Indiana law specifically defines bullying as intentional, unwanted and repeated acts or gestures with the intent to harass, ridicule, humiliate, intimidate or harm a person. Bullying can be verbal, written or physical, according to state law.

Those legal definitions are used on a case-by-case basis to determine appropriate action when incidents initially described as bullying are reported, Roberts said.

Instead of punishment, counseling for most alleged perpetrators, as well as alleged victims, is given.

“We are an educational institution,” Roberts told the group. “Removing a child from school isn’t necessarily going to lead to better understanding and better citizens.”

Counseling, as well as current and evolving policies, focus on promoting cultural responsiveness in an effort to create a culture that limits opportunities for bad behavior, Roberts said.

Nevertheless, there were also corrective measures, he said.

BCSC was also taken by surprise after national media outlets sought to focus on the school corporation because Columbus hometown of Vice President-elect Mike Pence.

The school corporation placed a statement on its social media page and the corporation’s website that said the school corporation embodied fairness, respect and trust for all, Roberts said.

Reporting a bullying incident

When children reveal that they are being bullied or harassed at school to family members, the impulse of many parents is to take the matter immediately to a high-ranking administrator — perhaps several hours or days after the incident.

However, that approach may not result in the most effective response, Bartholomew Consolidated School Corp. Superintendent Jim Roberts said.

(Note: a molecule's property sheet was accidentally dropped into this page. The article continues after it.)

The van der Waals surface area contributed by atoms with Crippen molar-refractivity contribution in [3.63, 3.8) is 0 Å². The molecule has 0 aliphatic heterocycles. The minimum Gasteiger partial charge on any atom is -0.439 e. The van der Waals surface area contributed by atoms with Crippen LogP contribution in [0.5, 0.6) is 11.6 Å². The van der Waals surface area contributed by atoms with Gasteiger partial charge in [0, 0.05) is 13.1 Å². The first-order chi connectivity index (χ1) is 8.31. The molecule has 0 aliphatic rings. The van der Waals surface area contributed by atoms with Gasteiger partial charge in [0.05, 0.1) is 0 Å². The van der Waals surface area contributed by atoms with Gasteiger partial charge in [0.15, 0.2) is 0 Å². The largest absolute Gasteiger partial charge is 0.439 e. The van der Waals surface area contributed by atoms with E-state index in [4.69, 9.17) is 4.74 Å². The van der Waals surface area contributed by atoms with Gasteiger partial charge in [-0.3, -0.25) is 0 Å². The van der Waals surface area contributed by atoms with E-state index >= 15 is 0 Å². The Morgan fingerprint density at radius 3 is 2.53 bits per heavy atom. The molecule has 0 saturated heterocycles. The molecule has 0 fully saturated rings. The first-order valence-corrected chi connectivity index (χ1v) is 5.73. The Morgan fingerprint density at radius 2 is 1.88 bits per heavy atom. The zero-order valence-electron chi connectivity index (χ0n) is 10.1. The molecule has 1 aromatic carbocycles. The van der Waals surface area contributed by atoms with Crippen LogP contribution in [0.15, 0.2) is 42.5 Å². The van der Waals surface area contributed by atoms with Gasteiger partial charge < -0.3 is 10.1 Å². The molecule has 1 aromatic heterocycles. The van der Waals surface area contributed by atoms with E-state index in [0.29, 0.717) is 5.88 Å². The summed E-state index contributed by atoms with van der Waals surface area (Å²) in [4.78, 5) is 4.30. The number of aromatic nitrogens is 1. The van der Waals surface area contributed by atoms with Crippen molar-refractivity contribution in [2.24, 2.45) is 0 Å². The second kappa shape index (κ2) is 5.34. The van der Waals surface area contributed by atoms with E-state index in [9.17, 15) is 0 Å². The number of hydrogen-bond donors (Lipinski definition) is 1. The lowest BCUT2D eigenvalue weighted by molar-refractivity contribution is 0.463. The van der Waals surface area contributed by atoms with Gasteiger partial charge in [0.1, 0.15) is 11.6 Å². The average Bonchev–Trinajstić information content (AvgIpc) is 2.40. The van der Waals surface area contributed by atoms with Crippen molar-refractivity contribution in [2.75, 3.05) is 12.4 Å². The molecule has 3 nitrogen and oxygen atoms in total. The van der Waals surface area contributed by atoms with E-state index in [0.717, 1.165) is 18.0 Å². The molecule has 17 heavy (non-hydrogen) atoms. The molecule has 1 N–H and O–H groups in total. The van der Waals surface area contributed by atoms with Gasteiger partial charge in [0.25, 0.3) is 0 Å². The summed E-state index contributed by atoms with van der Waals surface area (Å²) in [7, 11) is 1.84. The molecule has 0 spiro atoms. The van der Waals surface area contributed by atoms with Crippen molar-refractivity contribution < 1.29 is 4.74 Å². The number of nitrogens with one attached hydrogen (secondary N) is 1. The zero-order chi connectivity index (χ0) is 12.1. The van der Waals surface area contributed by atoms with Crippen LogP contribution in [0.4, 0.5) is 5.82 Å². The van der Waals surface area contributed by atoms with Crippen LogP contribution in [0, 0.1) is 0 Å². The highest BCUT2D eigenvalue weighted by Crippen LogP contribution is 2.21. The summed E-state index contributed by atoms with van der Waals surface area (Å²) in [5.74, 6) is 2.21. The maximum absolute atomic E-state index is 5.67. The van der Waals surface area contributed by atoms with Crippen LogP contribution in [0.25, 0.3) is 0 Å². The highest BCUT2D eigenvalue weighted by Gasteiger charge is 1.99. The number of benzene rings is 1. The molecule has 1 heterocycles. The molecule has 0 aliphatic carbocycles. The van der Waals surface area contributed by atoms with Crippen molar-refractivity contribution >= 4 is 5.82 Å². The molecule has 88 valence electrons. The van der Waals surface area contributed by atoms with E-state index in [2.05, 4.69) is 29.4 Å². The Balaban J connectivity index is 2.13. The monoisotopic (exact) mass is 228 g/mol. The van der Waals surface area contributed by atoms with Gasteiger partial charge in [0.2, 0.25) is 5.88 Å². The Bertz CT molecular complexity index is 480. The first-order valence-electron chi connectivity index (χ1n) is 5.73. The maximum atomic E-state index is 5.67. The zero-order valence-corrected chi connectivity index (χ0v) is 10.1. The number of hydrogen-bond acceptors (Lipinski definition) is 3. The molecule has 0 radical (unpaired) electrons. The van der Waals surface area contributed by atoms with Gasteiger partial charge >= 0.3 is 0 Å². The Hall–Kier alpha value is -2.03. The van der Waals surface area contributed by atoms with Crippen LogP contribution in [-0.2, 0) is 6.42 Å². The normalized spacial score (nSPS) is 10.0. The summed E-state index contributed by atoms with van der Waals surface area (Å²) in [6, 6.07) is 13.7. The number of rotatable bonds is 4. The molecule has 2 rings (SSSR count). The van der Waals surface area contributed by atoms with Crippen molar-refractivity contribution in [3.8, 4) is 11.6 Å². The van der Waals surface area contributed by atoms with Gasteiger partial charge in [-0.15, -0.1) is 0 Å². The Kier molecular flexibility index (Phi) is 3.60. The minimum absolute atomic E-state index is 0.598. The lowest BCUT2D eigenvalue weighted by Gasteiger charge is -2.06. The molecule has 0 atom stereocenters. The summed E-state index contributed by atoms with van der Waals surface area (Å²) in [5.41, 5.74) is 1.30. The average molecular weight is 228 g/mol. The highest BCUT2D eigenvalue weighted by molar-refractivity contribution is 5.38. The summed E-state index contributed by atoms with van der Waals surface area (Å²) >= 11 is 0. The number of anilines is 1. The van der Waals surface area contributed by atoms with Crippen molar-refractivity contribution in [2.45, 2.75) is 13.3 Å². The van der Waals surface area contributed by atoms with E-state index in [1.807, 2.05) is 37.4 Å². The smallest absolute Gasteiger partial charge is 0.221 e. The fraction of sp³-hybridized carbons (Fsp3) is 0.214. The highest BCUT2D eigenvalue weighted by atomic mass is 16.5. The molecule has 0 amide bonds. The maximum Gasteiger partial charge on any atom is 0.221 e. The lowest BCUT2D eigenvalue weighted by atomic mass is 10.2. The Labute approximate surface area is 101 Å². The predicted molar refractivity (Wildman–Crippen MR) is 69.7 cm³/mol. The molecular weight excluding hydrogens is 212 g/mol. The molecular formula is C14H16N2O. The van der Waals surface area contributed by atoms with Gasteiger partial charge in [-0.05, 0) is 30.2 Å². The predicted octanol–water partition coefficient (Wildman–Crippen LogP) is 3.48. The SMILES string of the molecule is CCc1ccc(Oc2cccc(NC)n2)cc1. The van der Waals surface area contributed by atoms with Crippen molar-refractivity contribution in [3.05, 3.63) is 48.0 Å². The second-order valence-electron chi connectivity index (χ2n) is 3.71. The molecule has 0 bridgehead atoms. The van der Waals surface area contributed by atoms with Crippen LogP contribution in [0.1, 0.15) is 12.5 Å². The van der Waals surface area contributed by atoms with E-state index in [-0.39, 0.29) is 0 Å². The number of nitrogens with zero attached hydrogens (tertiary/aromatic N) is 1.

Instead, parents are asked to encourage their children to immediately report any situation regarding bullying or harassment to whatever adult is closest to the issue.

The following is contained in informational pamphlets on bullying distributed by the school district:

  • An observed or alleged incident should be reported promptly and within the same day to school administrators or their designee.
  • Once a referral or anonymous report has been received, an investigation will be initiated within one school day.
  • If determined to be a bullying incident, the parents of both the targeted student and the bully will be notified in an expedited matter.
  • If the nature of the incident is an illegal act, the incident will be reported to local law enforcement.

Types of bullying

While not all forms of aggressive behavior legally qualify, there are four types of bullying: Physical, verbal, social/relational and electronic or written communication.

The following are recognized by the Bartholomew Consolidated School Corp. as forms of cyber-bullying.

  • Mean text messages or emails.
  • Rumors sent by email on posted on social networking sites.
  • Embarrassing pictures, videos, websites or fake profiles.

If it is determined that such communications made off-campus are being disruptive to the school environment, administrators reserve the right to take corrective measures.

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Mark Webber is a reporter for The Republic. He can be reached at mwebber@therepublic.com or 812-379-5636.